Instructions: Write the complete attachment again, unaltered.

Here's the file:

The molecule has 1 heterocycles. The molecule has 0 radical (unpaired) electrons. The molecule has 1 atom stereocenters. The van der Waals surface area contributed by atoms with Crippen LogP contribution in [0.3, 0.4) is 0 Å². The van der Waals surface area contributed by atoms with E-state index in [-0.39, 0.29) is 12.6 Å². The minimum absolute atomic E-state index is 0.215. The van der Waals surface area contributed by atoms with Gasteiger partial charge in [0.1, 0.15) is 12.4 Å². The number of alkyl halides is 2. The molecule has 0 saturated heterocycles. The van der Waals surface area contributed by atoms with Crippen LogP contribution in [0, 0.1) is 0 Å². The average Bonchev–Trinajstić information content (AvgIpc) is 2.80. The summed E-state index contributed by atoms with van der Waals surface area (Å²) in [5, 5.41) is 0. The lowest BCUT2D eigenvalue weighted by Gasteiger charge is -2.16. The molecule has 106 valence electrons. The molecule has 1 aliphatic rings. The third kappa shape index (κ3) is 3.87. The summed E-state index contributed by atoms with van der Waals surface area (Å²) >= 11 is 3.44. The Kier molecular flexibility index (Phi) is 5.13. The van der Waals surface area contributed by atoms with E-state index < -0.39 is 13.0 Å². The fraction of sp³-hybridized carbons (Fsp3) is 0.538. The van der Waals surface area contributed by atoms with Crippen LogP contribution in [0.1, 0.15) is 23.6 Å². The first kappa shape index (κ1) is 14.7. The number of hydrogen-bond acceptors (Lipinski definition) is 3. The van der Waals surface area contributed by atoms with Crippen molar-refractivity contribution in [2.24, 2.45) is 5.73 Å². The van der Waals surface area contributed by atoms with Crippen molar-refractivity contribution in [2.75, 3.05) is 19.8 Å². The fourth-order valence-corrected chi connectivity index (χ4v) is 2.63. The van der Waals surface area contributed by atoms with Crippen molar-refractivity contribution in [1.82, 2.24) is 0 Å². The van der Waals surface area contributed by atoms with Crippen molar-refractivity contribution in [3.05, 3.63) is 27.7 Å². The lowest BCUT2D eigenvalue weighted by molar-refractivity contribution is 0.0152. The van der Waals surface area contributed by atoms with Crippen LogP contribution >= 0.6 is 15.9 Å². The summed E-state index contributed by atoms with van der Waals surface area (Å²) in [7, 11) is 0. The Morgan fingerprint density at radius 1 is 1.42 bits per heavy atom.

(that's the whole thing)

The molecule has 1 heterocycles. The molecule has 0 radical (unpaired) electrons. The molecule has 1 atom stereocenters. The van der Waals surface area contributed by atoms with Crippen LogP contribution in [0.3, 0.4) is 0 Å². The van der Waals surface area contributed by atoms with E-state index in [-0.39, 0.29) is 12.6 Å². The minimum absolute atomic E-state index is 0.215. The van der Waals surface area contributed by atoms with Gasteiger partial charge in [0.1, 0.15) is 12.4 Å². The number of alkyl halides is 2. The molecule has 0 saturated heterocycles. The van der Waals surface area contributed by atoms with Crippen LogP contribution in [0, 0.1) is 0 Å². The average Bonchev–Trinajstić information content (AvgIpc) is 2.80. The summed E-state index contributed by atoms with van der Waals surface area (Å²) in [5, 5.41) is 0. The lowest BCUT2D eigenvalue weighted by Gasteiger charge is -2.16. The molecule has 106 valence electrons. The molecule has 1 aliphatic rings. The third kappa shape index (κ3) is 3.87. The summed E-state index contributed by atoms with van der Waals surface area (Å²) >= 11 is 3.44. The Kier molecular flexibility index (Phi) is 5.13. The van der Waals surface area contributed by atoms with E-state index < -0.39 is 13.0 Å². The fraction of sp³-hybridized carbons (Fsp3) is 0.538. The van der Waals surface area contributed by atoms with Crippen LogP contribution in [0.1, 0.15) is 23.6 Å². The first kappa shape index (κ1) is 14.7. The number of hydrogen-bond acceptors (Lipinski definition) is 3. The van der Waals surface area contributed by atoms with Crippen molar-refractivity contribution in [2.24, 2.45) is 5.73 Å². The van der Waals surface area contributed by atoms with Crippen molar-refractivity contribution in [2.75, 3.05) is 19.8 Å². The fourth-order valence-corrected chi connectivity index (χ4v) is 2.63. The van der Waals surface area contributed by atoms with Crippen molar-refractivity contribution in [1.82, 2.24) is 0 Å². The van der Waals surface area contributed by atoms with Crippen molar-refractivity contribution in [3.05, 3.63) is 27.7 Å². The lowest BCUT2D eigenvalue weighted by molar-refractivity contribution is 0.0152. The van der Waals surface area contributed by atoms with Crippen LogP contribution >= 0.6 is 15.9 Å². The summed E-state index contributed by atoms with van der Waals surface area (Å²) in [7, 11) is 0. The Morgan fingerprint density at radius 1 is 1.42 bits per heavy atom.